Last night, I turned down an offer from a publisher. I’ll give you a second to pick up your jaw off the floor.
Turning them down was not the “big mistake.”
The entire affair gave me a “Pretty Woman” flashback, I think there’s an important lesson in the transaction, and so I’ll walk you through the events.
I write about the big questions (life and death, individualism, what makes us human, discrimination) through a lens of soft science fiction. And then I stumbled across a call for short stories outside of my genre; they wanted ‘zombie apocalypse’ flash fiction (5,000 – 10,000 words). I’m always up for a challenge, thought it would be an interesting distraction, and so I worked up an idea.
I wrote something about the evil men do to one another in tragic times, imagine “Masque of The Red Death” meets “Dawn of The Dead” and a touch of “Eyes Wide Shut”. Trust me, I hit some social mores that made me flinch as I wrote.
So I sent a sample to this independent publishing house and got an offer. They had very nice things to say, wanted a five-year exclusive to the story, and asked me if I could do a minimum of 10,000 words. Home run, right? The Lotus has pulled up to the curb.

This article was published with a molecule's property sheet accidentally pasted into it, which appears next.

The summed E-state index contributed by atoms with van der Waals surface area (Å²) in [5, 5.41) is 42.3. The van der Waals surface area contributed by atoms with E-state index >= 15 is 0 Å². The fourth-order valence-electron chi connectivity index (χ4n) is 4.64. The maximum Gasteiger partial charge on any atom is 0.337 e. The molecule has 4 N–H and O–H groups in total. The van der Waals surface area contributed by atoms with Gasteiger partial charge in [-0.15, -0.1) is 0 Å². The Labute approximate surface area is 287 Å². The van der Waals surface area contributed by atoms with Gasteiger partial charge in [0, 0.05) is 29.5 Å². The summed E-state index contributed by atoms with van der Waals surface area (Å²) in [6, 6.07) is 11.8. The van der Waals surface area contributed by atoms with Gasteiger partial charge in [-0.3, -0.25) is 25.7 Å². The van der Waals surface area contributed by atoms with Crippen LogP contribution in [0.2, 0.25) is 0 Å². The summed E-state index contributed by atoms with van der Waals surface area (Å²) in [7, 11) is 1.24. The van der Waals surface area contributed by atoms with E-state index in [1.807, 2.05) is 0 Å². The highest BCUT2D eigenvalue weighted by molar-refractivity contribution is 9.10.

So we emailed back and forth, I agreed to the word count and 5-years exclusive, but asked for some controls on the promotion channels and a slightly larger advance.
I got some of what I asked for, some not everything, and then he broke my only rule.
They asked for me to ghostwrite.
So you like my story, enough that you want more, and are willing to pay for it… and you want to take credit for it?
My response: “I appreciate the positive feedback and the offer but I don’t ghostwrite.”
If it’s good enough to print, it’s good enough for my name. Now you’ve forced me to turn this story into something so incredible that I can come back and say…
Update 11/21/2015: If you would like to read this story, I’ve released it as a serialized novel using Channillo.
Write Something That Matters.